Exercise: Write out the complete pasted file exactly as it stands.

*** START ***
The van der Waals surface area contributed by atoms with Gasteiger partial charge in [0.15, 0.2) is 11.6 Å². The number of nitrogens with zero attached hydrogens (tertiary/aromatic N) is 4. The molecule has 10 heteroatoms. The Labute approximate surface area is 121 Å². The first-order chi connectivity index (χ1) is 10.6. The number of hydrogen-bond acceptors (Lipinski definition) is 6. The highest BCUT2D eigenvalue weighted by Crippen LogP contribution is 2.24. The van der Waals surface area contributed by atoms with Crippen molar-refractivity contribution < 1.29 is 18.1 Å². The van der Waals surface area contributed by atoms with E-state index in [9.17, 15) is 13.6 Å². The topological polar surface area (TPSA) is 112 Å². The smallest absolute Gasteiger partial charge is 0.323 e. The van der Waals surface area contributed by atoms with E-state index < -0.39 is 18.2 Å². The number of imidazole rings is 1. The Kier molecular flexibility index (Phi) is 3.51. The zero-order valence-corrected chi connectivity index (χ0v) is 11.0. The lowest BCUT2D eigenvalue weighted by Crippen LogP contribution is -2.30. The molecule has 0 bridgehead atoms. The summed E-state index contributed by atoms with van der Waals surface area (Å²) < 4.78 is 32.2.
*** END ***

The van der Waals surface area contributed by atoms with Gasteiger partial charge in [0.15, 0.2) is 11.6 Å². The number of nitrogens with zero attached hydrogens (tertiary/aromatic N) is 4. The molecule has 10 heteroatoms. The Labute approximate surface area is 121 Å². The first-order chi connectivity index (χ1) is 10.6. The number of hydrogen-bond acceptors (Lipinski definition) is 6. The highest BCUT2D eigenvalue weighted by Crippen LogP contribution is 2.24. The van der Waals surface area contributed by atoms with Crippen molar-refractivity contribution < 1.29 is 18.1 Å². The van der Waals surface area contributed by atoms with E-state index in [9.17, 15) is 13.6 Å². The topological polar surface area (TPSA) is 112 Å². The smallest absolute Gasteiger partial charge is 0.323 e. The van der Waals surface area contributed by atoms with E-state index < -0.39 is 18.2 Å². The number of imidazole rings is 1. The Kier molecular flexibility index (Phi) is 3.51. The zero-order valence-corrected chi connectivity index (χ0v) is 11.0. The lowest BCUT2D eigenvalue weighted by Crippen LogP contribution is -2.30. The molecule has 0 bridgehead atoms. The summed E-state index contributed by atoms with van der Waals surface area (Å²) < 4.78 is 32.2.